Bone Broth vs. Stock
BY DR. KELLYANN
Share this Post
If you’re not completely familiar with the terms broth, stock, and bone broth, they may sound interchangeable. However, they’re not. Take it from Epicurious, one of the most authoritative food sites on the planet. Here’s how they explain the difference:
- Broth is water simmered with meat, vegetables, aromatics, and sometimes bones. It’s cooked for only a short time—about two hours.
- Stock is water simmered with bones, vegetables, and aromatics. It’s cooked for a medium amount of time—usually four to six hours.
- Bone broth is made from bones, with or without meat. It’s cooked for a very long time—around eight hours for chicken, and 24 hours or even more for beef.
Cooking bone broth for a long time pulls the nutrition right out of the bones. Regular broth has only a fraction of the nutrients, with little or no gelatin. Stock has more gelatin, but not as much as bone broth—and it doesn’t cook long enough to extract as many bone-deep nutrients. Unlike stock or broth, bone broth has more gut-healing gelatin, anti-inflammatory nutrients, and building blocks of skin-smoothing collagen. It even has more flavor, because it simmers longer. This means that it’s more filling and satisfying.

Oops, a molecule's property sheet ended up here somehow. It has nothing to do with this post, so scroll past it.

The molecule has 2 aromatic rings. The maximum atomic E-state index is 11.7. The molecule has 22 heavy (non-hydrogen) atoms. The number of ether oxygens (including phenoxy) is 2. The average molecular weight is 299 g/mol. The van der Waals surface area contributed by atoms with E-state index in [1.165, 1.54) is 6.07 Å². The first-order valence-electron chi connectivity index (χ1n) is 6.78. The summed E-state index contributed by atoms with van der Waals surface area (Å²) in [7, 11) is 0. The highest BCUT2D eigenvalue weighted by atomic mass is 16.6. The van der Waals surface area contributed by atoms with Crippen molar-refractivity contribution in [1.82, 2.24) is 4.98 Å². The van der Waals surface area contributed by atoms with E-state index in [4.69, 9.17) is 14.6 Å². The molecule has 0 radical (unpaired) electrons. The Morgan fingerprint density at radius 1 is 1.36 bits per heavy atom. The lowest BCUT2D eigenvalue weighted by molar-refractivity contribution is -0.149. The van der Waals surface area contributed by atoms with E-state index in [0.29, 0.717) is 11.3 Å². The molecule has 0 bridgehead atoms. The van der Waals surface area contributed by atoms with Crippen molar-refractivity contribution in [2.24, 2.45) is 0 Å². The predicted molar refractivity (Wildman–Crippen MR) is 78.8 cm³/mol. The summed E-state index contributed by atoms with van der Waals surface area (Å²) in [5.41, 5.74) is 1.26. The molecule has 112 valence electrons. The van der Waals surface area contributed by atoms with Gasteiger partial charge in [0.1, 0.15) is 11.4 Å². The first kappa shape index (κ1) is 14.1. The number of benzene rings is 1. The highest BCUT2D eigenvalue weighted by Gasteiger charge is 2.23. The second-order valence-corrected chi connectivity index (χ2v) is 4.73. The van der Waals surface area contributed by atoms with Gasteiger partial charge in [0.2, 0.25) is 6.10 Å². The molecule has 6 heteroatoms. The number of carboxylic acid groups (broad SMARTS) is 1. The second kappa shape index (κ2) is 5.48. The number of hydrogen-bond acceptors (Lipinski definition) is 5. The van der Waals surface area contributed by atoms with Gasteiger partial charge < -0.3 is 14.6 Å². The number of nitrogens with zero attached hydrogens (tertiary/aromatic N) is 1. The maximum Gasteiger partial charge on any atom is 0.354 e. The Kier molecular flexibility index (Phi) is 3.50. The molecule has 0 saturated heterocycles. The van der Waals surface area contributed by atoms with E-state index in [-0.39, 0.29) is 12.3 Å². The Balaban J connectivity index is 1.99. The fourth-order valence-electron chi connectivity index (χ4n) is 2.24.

COLLAGEN VS. GELATIN
Collagen is a fibrous protein made of amino acids found in the flesh and connective tissue. When you make bone broth by boiling skin, tendons, ligaments, and bones with water you are cooking the collagen and making gelatin. Gelatin is essentially food with collagen. When you eat gelatin, you replenish your body with collagen that fights wrinkles, strengthens bones, ligaments, and muscles, nourishes organs, restores luster to hair, makes nails strong, bolsters the immune system, and even heals your gut and reduces inflammation.
By far, the easiest, tastiest, and most effective method to get collagen and gelatin is through bone broth—drink at least a mug of it a day and use it in soups stews.